the meaning of a teardrop tattoo. The fresh evidence is at a level
of cogency that not merely diminishes the weight of Totten’s evidence but serves to disqualify him from giving it.
 Although I would order a new trial rather than enter an
acquittal, to refuse to admit the fresh evidence because of a lack
of due diligence would risk a miscarriage of justice. And it would
risk a miscarriage of justice for a young man facing a life sentence with no eligibility for parole for 25 years. Because of the
serious consequences for Abbey, I think we should be reluctant
before allowing the lack of due diligence to override such cogent
 There is another reason not to give effect to the defence’s
lack of due diligence — and it is an important reason. Totten
was the Crown’s witness, a key witness for the Crown. Yet in
Gager, the Crown sought to impeach Totten’s credibility and the
reliability of his evidence on several matters that were relevant
to his opinion in this trial. And then on this appeal, the Crown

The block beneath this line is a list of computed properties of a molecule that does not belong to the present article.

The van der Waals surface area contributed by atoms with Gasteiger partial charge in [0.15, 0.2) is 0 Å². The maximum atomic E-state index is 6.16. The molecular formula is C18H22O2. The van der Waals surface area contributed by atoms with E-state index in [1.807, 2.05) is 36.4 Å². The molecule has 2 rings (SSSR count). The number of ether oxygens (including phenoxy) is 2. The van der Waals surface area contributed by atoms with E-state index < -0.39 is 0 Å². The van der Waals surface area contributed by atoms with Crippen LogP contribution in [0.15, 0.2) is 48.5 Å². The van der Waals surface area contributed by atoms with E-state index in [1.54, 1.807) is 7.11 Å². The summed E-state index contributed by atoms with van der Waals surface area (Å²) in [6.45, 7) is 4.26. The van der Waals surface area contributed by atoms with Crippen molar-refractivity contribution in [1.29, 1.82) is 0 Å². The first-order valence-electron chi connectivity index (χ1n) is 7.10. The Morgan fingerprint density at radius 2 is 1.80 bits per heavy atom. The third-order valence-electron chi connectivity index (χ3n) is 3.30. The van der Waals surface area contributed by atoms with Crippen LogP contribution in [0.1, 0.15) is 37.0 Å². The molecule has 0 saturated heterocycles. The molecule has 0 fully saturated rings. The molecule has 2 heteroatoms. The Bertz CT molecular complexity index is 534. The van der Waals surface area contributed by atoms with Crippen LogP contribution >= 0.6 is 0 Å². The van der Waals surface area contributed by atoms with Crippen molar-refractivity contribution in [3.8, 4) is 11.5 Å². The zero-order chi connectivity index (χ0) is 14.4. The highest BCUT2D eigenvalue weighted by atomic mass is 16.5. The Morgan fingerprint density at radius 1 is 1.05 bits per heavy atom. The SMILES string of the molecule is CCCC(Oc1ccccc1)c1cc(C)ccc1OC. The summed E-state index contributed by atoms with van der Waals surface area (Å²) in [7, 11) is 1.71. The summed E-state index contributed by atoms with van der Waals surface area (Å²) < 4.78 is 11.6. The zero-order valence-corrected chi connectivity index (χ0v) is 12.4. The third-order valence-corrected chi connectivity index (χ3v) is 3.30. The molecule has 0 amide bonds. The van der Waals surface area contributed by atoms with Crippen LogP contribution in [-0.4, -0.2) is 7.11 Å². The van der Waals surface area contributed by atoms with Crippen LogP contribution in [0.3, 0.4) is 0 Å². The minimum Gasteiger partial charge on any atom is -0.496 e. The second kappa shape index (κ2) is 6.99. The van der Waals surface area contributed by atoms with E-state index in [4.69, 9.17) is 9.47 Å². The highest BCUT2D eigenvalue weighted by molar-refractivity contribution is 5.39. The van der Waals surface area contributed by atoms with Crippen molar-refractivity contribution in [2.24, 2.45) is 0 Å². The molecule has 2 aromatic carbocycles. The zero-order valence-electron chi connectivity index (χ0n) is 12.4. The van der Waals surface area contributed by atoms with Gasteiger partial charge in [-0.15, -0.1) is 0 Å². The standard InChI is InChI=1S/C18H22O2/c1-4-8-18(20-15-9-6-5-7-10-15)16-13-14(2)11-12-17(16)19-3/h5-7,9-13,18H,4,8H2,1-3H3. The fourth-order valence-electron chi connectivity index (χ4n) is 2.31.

made no attempt to contest the deficiencies, inaccuracies and
even falsehoods in Totten’s trial testimony, as demonstrated by
the fresh evidence. In saying this, I intend no criticism whatsoever of Mr. Alvaro. He argued the Crown’s position well with his
usual candour and fairness. The same may be said for Mr. Harris’ and Mr. Pillay’s arguments on behalf of Abbey.
 But the Crown is not an ordinary litigant. Its role is not
to obtain a conviction, but to try to ensure a fair process and a
just result. The Crown has impeached Totten, its own key witness, albeit in another proceeding, and yet by its silence in this
proceeding must be taken not to have challenged the many
serious problems in Totten’s trial testimony shown by the fresh
evidence. In these circumstances, it seems to me to be fundamentally unfair and unjust for the Crown to rely on Abbey’s lack of
due diligence to defeat his fresh evidence application.
 I would allow Abbey’s application to admit his fresh evidence.
4. Did the trial judge err by failing to instruct the jury not
to consider Totten’s evidence on the timing of obtaining a
 Although I conclude that Abbey is entitled to succeed on
his appeal based on the fresh evidence, for the sake of completeness I will briefly address his argument on the jury charge.
 The trial judge’s charge to the jury was impeccable. Still,
Abbey contends the trial judge made one error. This contention
rests on a footnote in Doherty J.A.’s judgment in Abbey #1.
At para. 63 of his reasons, in discussing the scope of an expert’s